New Zealand and Japan may have printed top-tier reports today, but Asian session traders were focused on Fed’s rate hike prospects and the upcoming elections.
- NZ Q2 GDP clocks in at 0.8% as expected vs. 0.6% growth previous
- NZ visitor arrivals slip by 0.3% vs. 5.3% decline in July
- NZ credit card spending (y/y) jumps by 6.4% vs. 7.1% growth in July
- BOJ keeps policies unchanged, one member dissents on -0.1% rate decision
New Zealand’s GDP release
Data printed earlier saw New Zealand’s economy growing by another 0.8% in Q2 2017 after accelerating by an upwardly revised 0.6% in the previous quarter.
Service-related industries dominated in the report, with retail trade and accommodation (+2.8%), transport, postal, and warehousing (+3.5%), and professional, scientific, technical, admin & support (+1.1%) leading the pack.
Manufacturing (+1.8%) also gained steam while construction showed improvement by declining by a slower pace of 1.1% against Q1’s 2.1% contraction.
Using the expenditure approach, we can see that exports (5.2%) gained the most with household consumption (+0.9%), fixed asset investment (+0.8%) following suit. Imports, meanwhile, gained 0.6% for the quarter.
Overall, the numbers support the RBNZ’s recent optimism that the economy will pick up in Q2 2017. Unfortunately, Kiwi bulls and bears were more focused (or concerned?) over the possible impact of New Zealand’s elections this weekend.
BOJ keeps policies unchanged in September
As expected, the Bank of Japan (BOJ) kept its policies unchanged for another month in September. In an 8-1 vote, central bank members decided to maintain their interest rates at -0.1% on excess reserves financial institutions keep at the BOJ.
Meanwhile, Kuroda and his team unanimously decided to continue aiming for a “near zero” yield for 10-year government bonds and keep their JGB purchases at an annual rate of 80 trillion JPY.
What caught market players by surprise was newcomer Goshi Kataoka dissenting. Recall that banker Hitoshi Suzuki and economist Goshi Kataoka replaced board members (and regular dissenters) Takahide Kiuchi and Takehiro Sato in July. Kataoka and Suzuki’s support for Kuroda’s policy direction is noted, so market players had plotted a dovish road for the BOJ.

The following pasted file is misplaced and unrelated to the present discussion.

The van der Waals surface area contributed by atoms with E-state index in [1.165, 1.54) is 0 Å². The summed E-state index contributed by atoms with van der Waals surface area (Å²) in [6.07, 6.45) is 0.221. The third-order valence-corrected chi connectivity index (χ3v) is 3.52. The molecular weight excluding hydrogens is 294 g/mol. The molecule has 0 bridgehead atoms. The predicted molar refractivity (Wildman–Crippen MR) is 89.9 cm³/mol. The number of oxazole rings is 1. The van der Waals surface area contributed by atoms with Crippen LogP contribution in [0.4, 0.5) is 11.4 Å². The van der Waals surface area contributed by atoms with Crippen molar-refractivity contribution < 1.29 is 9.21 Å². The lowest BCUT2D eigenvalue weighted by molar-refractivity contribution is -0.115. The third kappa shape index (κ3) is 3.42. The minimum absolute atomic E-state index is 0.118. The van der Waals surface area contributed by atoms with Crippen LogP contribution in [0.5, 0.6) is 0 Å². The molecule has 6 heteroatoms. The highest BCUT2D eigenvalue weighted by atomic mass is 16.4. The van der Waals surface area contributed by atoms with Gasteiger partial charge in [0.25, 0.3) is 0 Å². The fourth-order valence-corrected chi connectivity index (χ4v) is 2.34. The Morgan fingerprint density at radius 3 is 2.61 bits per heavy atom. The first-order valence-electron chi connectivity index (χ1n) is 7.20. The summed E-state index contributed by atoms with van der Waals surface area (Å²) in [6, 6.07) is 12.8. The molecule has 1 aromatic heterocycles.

Guess Kataoka wants to step up his game! Apparently, he believes that “Given excess supply capacity remaining in the capital stock and labour market, monetary easing effects gained from the current yield curve aren’t enough” to push inflation to the bank’s 2.0% target by 2019.
While he didn’t flat out call for lower rates, Kataoka did suggest that inflation will unlikely accelerate toward 2.0% next year, and that further easing steps are needed to push consumer prices faster than its current pace.
Surprisingly, the yen has yet to show significant reaction to Kataoka’s surprising dissent. Maybe bulls and bears are still waiting for Kuroda’s presser scheduled at 6:30 am GMT?
Major Market Mover(s):
AUD and NZD
Traders of high-yielding currencies like the Aussie and Kiwi stepped back against the Greenback as Asian session players priced in the Fed’s plans to raise rates by another time this year. Kiwi took another hit in the form of investors concerned over election risks over the weekend.
AUD/USD lost 22 pips (-0.27%) at .8001;
AUD/JPY dipped to 89.96 after hitting a session high of 90.29, and
GBP/AUD jumped 33 pips (+0.22%) to 1.4856.
Watch Out For:
- 5:10 am GMT: RBA’s Lowe to give a speech in Perth
- 5:45 am GMT: Switzerland’s SECO economic forecasts
- 6:00 am GMT: Switzerland’s trade balance (2.41B EUR expected, 3.51B EUR previous)
- 8:00 am GMT: ECB’s economic bulletin
- 8:30 am GMT: U.K.’s public sector borrowing (7.1B GBP expected, -0.2B GBP previous)
- 9:00 am GMT: ECB’s Praet to give a speech in Frankfurt